Sunrise on San Juan and Huantsán

Sunrise on San Juan and Huantsán

... from high on Jatunmontepuncu. 19 June 2011.
on Feb 10, 2012 12:36 am
Image Type(s): Scenery
Image ID: 775833


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Tomek Lodowy

Tomek Lodowy - Feb 10, 2012 1:24 pm - Voted 10/10

amazing scene

dream mountain between light and dark, marvellous view!


Tomek Lodowy


rgg - Feb 11, 2012 5:56 pm - Hasn't voted

Re: amazing scene

I had to get out of my warm sleeping bag and into the freezing cold for this shot, but I think it was worth it :-)
Cheers, Rob


EricChu - Feb 11, 2012 4:39 am - Voted 10/10


A great and breathtaking scene!
Congrats and cheers,


rgg - Feb 11, 2012 5:58 pm - Hasn't voted

Re: Fantastic!

Thanks Eric. Wiedersehen, Rob


sharperblue - Feb 11, 2012 9:40 pm - Hasn't voted

First Ascent

Huantsan is probably my favorite mountain in Peru :) The book of it's first ascent (Eggeler and Terray) is available as a free download here, and is a really good read:


rgg - Feb 14, 2012 11:10 am - Hasn't voted

Re: First Ascent

Thanks for that link. It was a really good story, and nice to know a bit more about Dutch climbing history!

Mountaineering surely was a lot harder back then. We have so much better gear now, better weather forecasts, and better knowledge of the mountains. Quite different from climbing a big mountain without knowing what might be the best route, if there is a suitable one at all, and getting surprised by inclement weather because there is no forecast ...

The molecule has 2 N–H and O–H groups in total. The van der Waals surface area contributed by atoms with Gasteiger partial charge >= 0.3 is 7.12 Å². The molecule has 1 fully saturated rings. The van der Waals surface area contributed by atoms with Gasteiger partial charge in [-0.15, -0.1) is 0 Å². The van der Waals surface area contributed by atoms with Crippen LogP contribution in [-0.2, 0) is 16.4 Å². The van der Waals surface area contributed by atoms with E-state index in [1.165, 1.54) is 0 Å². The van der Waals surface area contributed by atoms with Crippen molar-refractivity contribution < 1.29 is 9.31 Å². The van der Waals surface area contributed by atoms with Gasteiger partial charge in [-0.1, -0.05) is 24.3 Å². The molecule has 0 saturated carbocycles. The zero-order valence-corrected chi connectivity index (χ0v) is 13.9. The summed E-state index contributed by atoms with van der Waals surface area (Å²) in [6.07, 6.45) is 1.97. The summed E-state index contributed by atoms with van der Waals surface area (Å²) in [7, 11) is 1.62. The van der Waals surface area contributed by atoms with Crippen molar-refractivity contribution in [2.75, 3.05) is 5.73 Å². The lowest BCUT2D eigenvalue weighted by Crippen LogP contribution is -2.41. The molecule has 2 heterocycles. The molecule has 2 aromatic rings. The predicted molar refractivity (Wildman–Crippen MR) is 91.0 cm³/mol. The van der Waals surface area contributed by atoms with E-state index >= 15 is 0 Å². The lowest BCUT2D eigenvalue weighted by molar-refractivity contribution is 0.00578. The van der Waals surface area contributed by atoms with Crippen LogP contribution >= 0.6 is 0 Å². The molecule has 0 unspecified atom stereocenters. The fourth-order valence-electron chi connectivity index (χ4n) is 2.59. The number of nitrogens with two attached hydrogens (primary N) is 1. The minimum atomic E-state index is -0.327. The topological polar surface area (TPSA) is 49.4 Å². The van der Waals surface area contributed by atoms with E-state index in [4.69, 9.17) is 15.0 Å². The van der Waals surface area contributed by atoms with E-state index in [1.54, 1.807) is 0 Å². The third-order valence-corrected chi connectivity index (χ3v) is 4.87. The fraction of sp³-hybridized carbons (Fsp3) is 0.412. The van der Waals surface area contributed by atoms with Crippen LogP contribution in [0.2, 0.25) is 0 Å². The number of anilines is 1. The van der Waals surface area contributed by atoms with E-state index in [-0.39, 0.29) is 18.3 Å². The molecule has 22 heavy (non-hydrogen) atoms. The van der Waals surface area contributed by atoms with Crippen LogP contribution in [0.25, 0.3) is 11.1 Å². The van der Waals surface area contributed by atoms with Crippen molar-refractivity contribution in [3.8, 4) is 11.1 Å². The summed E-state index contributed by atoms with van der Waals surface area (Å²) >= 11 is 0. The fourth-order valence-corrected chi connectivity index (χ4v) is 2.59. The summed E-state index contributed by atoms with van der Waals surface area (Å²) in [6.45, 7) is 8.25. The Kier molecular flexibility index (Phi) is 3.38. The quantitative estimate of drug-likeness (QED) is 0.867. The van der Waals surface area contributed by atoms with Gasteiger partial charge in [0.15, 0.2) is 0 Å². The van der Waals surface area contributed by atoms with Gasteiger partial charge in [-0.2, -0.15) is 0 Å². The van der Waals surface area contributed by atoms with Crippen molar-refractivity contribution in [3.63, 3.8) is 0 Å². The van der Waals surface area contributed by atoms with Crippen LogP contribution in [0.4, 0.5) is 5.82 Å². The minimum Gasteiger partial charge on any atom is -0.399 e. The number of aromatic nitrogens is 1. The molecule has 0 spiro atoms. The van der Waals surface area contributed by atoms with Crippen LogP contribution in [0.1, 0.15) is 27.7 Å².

On the other hand, it struck me that the bad weather never lasted very long. Only on one occasion it lasted several days. The climate last year was very similar. Mind you, if things had gone only slightly different, they would have been high on Huantsán when that storm hit the area, and could easily have died up there.

Kinda strange were the units though. On several occasions, I read about estimated weights of 44 and 55 pounds. That must have been an artefact of the translation, with the original weights being 20 and 25 kg.
Likewise, there were a few cases where I would have preferred meters instead of feet, but I suppose the audience for which this translation was intended wouldn't agree.
For the most part, these were the only clues that it wasn't originally written in English.

A very good read indeed!

For the record, to give credit where credit is due, there were three first ascenders: The two Dutch geologists Cornelis Egeler and Tom De Booy, and the French mountain guide Lionel Terray.

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